Tuesday, June 22, 2010

The path to sainthood

Today is the feast day of (among other people) St. Thomas More, the patron saint of my master’s thesis. I’m not thinking much about martyrdom today, nor, despite the fact that Ireland always reminds me of the tragedy of Church division, about unity. Instead, remembering his prayer scroll that he read from the Tower of London as he awaited execution, I am thinking about the ultimate vocation of the Christian: Love.

Those who are the most holy, from what I can tell, do not get there by trying to be holy. They most certainly do not get there by hammering out whatever imperfections linger with them, nor by striving to be better people. The holiest people I’ve met, at any rate, radiate not perfection but love. Love for God and for ones brother does, after all, sum up the law and the prophets, and we are able to love only because he has first loved us, as John reminds us in his first epistle. The path to sainthood, as it turns out, is a path of receiving the love of God.

I don’t have a clear idea of why that seems to come easier to some folks than to others, how I (for example) could have tried to follow Christ for decades without a sense that he loved me. I don’t know how much love (and then sainthood by extension) is a gift we receive passively or actively (the middle voice, as a friend once speculated). But I do know that a call to holiness, a call to sainthood, is a call to receive God’s lavish Grace.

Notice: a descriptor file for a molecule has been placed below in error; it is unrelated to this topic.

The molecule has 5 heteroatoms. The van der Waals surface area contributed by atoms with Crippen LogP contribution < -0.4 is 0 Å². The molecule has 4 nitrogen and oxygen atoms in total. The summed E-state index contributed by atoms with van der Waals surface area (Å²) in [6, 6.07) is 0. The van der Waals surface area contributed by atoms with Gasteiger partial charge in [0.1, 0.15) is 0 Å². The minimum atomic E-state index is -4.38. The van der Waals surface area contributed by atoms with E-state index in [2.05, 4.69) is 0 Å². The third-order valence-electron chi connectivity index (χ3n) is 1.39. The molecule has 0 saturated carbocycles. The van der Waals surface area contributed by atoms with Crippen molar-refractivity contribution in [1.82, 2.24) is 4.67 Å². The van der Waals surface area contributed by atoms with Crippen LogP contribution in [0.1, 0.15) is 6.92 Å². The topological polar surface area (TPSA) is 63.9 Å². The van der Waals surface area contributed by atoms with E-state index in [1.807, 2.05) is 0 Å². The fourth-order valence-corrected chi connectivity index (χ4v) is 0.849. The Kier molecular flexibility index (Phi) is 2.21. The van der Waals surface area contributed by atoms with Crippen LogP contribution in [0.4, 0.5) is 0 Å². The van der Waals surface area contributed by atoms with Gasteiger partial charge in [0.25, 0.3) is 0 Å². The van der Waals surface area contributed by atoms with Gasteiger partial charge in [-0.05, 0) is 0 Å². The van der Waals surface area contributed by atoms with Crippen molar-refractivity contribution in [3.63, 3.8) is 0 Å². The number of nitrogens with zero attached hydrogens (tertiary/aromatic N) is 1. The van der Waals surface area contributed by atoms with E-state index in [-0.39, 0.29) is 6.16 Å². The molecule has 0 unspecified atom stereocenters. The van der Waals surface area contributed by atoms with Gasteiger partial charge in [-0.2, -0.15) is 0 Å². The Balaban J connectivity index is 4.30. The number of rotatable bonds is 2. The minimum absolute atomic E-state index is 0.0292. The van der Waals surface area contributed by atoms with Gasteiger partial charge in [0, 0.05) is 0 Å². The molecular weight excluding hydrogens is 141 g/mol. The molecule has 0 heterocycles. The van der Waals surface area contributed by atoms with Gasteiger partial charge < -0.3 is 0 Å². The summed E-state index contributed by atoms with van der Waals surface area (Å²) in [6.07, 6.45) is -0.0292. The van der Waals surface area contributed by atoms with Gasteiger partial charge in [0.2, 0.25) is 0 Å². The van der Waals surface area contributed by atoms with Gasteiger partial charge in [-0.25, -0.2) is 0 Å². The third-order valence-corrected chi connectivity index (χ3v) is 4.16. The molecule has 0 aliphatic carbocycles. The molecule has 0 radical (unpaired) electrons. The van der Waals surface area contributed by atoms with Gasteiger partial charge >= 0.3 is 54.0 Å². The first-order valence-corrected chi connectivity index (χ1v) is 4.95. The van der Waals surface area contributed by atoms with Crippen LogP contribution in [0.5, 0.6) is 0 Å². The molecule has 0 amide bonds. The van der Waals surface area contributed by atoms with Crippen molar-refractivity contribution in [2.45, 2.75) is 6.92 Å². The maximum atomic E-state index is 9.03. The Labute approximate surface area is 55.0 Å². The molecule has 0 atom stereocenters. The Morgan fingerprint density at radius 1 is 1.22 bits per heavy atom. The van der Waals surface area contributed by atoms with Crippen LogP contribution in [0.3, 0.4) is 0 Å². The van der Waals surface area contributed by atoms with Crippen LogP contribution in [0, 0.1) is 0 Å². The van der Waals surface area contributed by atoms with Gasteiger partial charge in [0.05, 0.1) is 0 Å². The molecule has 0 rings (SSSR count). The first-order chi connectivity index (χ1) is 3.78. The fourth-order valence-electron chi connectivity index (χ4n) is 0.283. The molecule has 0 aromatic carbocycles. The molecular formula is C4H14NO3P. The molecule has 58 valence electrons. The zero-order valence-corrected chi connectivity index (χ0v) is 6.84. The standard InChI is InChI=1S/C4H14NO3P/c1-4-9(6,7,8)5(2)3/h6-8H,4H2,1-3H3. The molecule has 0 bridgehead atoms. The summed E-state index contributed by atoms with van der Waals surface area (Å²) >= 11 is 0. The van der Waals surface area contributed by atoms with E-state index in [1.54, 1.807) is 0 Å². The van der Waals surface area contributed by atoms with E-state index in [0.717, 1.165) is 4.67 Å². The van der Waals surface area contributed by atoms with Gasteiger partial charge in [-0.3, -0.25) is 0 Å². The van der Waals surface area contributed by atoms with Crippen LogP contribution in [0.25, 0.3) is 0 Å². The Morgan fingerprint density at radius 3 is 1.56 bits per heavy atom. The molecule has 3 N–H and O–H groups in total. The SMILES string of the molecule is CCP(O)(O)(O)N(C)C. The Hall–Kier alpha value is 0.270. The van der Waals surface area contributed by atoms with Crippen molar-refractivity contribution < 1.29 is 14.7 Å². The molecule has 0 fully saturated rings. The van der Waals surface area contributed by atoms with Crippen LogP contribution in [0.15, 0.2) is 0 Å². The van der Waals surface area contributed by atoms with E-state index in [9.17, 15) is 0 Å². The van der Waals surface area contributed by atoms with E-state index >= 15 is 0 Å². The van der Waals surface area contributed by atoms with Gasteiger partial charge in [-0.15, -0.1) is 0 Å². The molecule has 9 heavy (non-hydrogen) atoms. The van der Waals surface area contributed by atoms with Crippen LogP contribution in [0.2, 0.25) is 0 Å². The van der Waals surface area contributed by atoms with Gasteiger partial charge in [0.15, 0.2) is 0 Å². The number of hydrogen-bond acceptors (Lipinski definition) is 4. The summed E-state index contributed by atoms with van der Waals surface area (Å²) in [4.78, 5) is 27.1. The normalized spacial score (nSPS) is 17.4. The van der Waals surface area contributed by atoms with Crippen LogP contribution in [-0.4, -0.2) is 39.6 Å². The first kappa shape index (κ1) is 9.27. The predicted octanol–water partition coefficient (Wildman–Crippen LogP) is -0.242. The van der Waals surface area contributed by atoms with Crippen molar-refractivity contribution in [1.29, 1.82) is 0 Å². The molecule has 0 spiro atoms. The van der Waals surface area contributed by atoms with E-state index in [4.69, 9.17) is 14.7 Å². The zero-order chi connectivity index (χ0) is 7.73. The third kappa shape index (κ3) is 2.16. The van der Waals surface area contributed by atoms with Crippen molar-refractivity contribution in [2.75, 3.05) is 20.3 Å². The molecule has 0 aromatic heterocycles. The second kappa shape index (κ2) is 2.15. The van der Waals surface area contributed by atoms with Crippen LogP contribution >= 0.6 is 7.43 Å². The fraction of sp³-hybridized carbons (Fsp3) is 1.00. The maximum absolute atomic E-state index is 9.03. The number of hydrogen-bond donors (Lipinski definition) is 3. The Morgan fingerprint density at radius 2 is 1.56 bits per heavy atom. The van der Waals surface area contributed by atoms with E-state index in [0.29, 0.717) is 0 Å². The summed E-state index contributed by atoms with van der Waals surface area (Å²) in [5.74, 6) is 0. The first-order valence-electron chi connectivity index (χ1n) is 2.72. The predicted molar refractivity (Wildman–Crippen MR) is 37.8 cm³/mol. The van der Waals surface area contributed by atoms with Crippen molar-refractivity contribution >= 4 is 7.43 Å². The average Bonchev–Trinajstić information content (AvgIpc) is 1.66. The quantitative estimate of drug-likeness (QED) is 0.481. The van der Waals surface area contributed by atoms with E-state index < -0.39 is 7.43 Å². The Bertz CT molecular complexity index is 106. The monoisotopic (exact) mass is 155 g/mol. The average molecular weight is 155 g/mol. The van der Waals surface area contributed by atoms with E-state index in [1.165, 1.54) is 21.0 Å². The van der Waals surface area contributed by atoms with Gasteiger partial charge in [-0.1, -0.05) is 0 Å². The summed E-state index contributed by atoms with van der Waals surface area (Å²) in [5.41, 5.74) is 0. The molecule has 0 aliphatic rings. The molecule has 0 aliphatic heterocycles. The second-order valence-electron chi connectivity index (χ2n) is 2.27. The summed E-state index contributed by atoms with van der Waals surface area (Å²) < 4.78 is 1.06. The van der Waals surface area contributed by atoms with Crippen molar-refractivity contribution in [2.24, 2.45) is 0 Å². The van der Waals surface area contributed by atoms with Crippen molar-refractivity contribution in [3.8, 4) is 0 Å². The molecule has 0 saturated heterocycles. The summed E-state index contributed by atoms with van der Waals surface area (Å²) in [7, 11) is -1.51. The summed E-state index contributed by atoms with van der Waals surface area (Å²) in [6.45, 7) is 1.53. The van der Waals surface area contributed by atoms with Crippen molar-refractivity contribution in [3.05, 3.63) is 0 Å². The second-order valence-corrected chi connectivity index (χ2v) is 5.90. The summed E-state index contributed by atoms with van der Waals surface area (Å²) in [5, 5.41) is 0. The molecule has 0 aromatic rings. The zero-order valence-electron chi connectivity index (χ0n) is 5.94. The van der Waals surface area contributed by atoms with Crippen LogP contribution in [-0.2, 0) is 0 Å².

On that note, on the feast of the good St. Thomas More, I will end with the poem the saint read 475 years ago today as he watched John Fisher marched to the scaffold where he would follow two weeks later. We are called like More not as much to martyrdom as to love; in the light of love, martyrdom almost becomes incidental.
Rede distinctely
pray deuoutly
syghe depely
suffer pacyently
meke youe lowly
giue no sentenc hastely
speke but rathe and that truly
preuent youre spech discretely
do all your dedes in charytye
temtacyon resyst strongly
breke his heade shortly
wepe bytterly
haue compassion tenderly
do good workes busyly
loue perseuerently
loue hertely
loue faythfully
loue god all only
and all other for hym charitably
loue in aduersytye
loue in prosperyty
thinke alway of loue for loue ys non other but god hymselfe. Thus to loue bringeth the louer to loue without ende.

Sunday, June 20, 2010

And there was a great calm...

There're Graces strewn like wildflowers that turn
Their gatherer into a child, and all
The grubby roadside violets, she will learn,
Have clutched the very hands that let them fall.
And Grace has wrapped around like ocean foam
That's deeper, fuller, older than Despair, and in
That vastness even sorrow finds a home
In depths extending deeper than the sin.
Be still, my soul, for Home is larger than
Your restlessness. Be still, for Peace is deeper
Than your tears. The runner and the sleeper
Never leave the place where they began;
For we the restless wander to the stars,
Surprised to find our roots extend that far.